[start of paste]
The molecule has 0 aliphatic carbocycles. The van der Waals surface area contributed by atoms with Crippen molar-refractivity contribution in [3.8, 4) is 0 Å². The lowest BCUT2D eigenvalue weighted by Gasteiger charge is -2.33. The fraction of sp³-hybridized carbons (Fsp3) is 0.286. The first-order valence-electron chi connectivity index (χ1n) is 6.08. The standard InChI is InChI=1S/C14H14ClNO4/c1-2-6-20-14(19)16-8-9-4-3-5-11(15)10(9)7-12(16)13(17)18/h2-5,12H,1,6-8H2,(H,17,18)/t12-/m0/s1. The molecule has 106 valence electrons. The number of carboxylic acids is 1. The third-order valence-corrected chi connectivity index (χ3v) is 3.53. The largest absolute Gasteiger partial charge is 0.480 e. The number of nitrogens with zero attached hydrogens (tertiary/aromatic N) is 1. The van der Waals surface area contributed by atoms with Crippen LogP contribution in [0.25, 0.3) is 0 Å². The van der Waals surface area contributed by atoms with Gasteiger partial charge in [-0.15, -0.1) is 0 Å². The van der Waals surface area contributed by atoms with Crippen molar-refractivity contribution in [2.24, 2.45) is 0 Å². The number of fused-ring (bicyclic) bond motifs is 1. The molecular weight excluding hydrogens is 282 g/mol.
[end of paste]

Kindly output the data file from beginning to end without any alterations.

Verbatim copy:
The molecule has 0 aliphatic carbocycles. The van der Waals surface area contributed by atoms with Crippen molar-refractivity contribution in [3.8, 4) is 0 Å². The lowest BCUT2D eigenvalue weighted by Gasteiger charge is -2.33. The fraction of sp³-hybridized carbons (Fsp3) is 0.286. The first-order valence-electron chi connectivity index (χ1n) is 6.08. The standard InChI is InChI=1S/C14H14ClNO4/c1-2-6-20-14(19)16-8-9-4-3-5-11(15)10(9)7-12(16)13(17)18/h2-5,12H,1,6-8H2,(H,17,18)/t12-/m0/s1. The molecule has 106 valence electrons. The number of carboxylic acids is 1. The third-order valence-corrected chi connectivity index (χ3v) is 3.53. The largest absolute Gasteiger partial charge is 0.480 e. The number of nitrogens with zero attached hydrogens (tertiary/aromatic N) is 1. The van der Waals surface area contributed by atoms with Crippen LogP contribution in [0.25, 0.3) is 0 Å². The van der Waals surface area contributed by atoms with Gasteiger partial charge in [-0.15, -0.1) is 0 Å². The van der Waals surface area contributed by atoms with Crippen molar-refractivity contribution in [2.24, 2.45) is 0 Å². The number of fused-ring (bicyclic) bond motifs is 1. The molecular weight excluding hydrogens is 282 g/mol.